Find strength in diversity, says Refilwe Nkabinde, BCX CFO


Four powerful women – a mother, a grandmother, an accounting teacher and a career mentor – helped Refilwe Nkabinde to become BCX CFO at age 37. She spoke to CFO South Africa about her remarkable journey. “I feel equipped with all the tools I need to be a CFO.”

By Georgi Guedes

When Refilwe Nkabinde told her mother that she wanted to be a CA, her mother did not know what she was talking about. "Back then, we didn't have black chartered accountants. I had to explain what it was and why I wanted to be one." She explained that she was driven by a love of maths and accounting, and by the understanding that everything has a financial impact and by becoming a CA you can really influence a company's outcomes.

Refilwe grew up in Pimville in Soweto. She was the only girl between two brothers, and says she was "daddy's favourite" and always got what she wanted. "Our generation [of black people] either came from a family of teachers or nurses and I came from a family of teachers - my mom was a lecturer, and my grandmother was a teacher - so I was meant to be a teacher too,"

She attended Bapedi Lower Primary, where her grandmother was a teacher, and so she was expected to perform. She says that this laid the foundations of her work ethic. "I was hard on myself. Today, I demand a lot from myself and my team - it started from there."

Her mother was trying to work and study at the same time, and Refilwe's grandmother offered to take the children so that she could focus on her work. "My grandmother said that it's not right to go from a school dress to a wedding dress, so she took us and my mother studied all the way up to her Masters."

Refilwe says that her mother was also a "serious feminist", and while she and her brothers were growing up, there was no division of household chores along gender lines. "I mowed the lawn, my brothers cooked, all of us washed the car together. I grew up not seeing careers as being for women only and men only."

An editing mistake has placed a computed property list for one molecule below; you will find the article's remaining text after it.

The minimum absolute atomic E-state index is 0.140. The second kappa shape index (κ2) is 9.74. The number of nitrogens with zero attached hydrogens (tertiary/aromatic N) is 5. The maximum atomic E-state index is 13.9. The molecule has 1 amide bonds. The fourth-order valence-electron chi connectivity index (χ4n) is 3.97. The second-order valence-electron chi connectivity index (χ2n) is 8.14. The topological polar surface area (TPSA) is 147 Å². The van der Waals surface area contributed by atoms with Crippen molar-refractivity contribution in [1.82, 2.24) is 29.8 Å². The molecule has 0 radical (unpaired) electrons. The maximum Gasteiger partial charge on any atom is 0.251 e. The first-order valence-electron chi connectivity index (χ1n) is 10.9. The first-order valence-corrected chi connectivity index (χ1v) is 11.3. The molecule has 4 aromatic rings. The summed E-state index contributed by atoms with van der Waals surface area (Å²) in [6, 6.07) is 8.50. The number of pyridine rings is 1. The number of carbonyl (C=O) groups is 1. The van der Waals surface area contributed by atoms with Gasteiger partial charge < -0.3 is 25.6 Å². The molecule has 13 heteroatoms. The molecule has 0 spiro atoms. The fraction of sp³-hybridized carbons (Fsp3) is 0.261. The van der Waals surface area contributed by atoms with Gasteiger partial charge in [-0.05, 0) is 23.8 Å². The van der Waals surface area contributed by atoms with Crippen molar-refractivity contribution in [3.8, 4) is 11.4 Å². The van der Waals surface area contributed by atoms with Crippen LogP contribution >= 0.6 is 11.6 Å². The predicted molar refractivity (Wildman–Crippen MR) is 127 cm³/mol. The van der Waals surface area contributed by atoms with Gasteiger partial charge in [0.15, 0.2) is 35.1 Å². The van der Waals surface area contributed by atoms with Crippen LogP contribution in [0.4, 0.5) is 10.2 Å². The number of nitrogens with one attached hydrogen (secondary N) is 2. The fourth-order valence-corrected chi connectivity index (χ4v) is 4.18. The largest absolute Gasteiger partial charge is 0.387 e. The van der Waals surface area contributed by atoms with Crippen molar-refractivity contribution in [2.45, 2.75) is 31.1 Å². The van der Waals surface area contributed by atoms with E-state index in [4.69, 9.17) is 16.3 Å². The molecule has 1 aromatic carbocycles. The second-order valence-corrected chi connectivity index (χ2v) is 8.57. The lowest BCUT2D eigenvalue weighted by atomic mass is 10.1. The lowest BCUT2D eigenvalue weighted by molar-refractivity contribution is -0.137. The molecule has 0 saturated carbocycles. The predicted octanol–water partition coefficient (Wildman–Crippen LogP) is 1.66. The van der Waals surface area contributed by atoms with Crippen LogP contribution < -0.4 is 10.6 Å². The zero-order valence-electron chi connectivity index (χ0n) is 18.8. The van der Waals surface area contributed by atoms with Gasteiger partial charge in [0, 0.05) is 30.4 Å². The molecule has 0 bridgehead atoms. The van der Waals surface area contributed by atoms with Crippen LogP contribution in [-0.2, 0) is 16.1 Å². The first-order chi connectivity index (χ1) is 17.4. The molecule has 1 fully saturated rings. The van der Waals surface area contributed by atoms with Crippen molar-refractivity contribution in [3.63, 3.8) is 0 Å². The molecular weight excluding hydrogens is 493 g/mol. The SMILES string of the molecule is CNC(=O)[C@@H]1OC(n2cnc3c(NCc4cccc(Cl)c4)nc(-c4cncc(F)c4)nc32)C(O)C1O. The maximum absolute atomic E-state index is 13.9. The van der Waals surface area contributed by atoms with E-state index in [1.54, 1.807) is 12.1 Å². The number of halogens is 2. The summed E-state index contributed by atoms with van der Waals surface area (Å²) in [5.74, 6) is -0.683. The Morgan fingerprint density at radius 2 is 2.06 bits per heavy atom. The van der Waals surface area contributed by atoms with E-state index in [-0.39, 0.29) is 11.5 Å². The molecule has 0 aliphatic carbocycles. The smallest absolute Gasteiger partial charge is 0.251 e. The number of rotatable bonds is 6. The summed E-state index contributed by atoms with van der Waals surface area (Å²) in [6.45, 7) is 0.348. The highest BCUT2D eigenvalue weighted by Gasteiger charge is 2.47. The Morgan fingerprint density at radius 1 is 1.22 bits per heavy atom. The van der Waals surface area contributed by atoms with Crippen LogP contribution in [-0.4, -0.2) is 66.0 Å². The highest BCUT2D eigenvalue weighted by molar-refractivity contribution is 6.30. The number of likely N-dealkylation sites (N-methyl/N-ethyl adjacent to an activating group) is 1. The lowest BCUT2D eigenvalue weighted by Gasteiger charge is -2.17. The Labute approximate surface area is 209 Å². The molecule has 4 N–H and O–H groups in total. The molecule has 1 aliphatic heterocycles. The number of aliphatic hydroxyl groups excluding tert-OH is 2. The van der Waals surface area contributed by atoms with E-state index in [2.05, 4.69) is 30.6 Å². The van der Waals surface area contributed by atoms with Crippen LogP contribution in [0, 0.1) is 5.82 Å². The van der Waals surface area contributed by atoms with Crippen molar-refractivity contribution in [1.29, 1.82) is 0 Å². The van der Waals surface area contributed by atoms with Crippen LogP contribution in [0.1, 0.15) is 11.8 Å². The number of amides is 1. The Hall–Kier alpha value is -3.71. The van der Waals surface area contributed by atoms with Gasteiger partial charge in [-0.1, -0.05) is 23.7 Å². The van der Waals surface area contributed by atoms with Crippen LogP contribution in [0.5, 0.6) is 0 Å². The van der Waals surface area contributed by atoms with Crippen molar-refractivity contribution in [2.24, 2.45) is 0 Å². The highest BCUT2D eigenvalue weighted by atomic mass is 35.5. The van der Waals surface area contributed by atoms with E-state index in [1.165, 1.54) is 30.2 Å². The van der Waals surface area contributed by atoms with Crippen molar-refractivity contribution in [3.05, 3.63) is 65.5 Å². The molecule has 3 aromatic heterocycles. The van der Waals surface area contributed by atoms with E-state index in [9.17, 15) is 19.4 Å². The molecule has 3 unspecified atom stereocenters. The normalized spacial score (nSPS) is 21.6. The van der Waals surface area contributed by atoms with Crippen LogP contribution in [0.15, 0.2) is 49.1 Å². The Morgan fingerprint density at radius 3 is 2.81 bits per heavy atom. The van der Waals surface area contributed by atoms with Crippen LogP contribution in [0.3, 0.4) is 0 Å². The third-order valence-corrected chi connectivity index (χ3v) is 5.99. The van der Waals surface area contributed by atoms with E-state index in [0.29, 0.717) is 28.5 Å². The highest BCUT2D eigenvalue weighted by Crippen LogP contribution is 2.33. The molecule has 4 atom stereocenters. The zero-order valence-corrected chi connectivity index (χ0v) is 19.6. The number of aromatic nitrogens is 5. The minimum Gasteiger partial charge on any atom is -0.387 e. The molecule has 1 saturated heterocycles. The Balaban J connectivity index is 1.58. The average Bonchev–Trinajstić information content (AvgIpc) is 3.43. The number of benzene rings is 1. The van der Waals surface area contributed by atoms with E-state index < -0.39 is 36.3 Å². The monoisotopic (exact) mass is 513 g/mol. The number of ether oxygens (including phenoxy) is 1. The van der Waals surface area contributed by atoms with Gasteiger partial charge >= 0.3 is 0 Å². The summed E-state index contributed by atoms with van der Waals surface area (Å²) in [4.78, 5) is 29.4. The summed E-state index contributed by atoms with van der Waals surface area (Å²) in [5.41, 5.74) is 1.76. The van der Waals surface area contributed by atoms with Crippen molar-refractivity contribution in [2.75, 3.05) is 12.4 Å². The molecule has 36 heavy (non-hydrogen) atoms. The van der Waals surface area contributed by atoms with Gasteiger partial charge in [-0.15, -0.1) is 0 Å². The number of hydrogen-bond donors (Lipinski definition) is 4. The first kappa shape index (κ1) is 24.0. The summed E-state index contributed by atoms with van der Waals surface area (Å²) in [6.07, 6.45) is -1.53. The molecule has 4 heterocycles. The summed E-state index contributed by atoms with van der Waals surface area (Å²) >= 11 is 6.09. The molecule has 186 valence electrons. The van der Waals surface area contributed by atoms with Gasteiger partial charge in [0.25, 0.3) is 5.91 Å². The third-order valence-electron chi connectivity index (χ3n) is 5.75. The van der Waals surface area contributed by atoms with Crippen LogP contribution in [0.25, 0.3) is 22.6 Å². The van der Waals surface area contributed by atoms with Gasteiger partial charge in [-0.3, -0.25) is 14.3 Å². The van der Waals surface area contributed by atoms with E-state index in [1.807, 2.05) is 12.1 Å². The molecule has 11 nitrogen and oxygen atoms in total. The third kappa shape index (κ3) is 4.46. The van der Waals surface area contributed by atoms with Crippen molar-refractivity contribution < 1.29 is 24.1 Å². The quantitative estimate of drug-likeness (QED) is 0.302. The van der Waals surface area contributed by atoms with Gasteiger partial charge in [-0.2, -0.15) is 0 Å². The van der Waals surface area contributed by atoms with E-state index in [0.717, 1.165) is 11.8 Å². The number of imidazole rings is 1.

Given her current role as CFO, Refilwe often gets asked questions about what it is like to be a woman in a man's world. They are questions she despises. She says:

"I just grew up doing what I wanted, and here I am," she says. "I never really think about it, but when I hear the questions and then walk into the boardroom, I realise I am the only woman - but it doesn't bother me because of my background of growing up with boys and being able to do whatever I want to do, and not creating that filter that says, 'hang ten, you can't look at that because that's for boys only.'"

Spending all the money
It was at Mondeor High School that Refilwe first realised she wanted to become an accountant. Her accounting teacher was a woman called Mrs Hamlet. Refilwe failed her first accounting test - cash receipts journal - and Mrs Hamlet was hard on her, telling her that she obviously did not prepare enough. "The second test was cash payments journal. I worked really hard and got 100 percent. So now my family jokes that I spend all my money because I got 100 percent for spending. But it was a lesson learnt."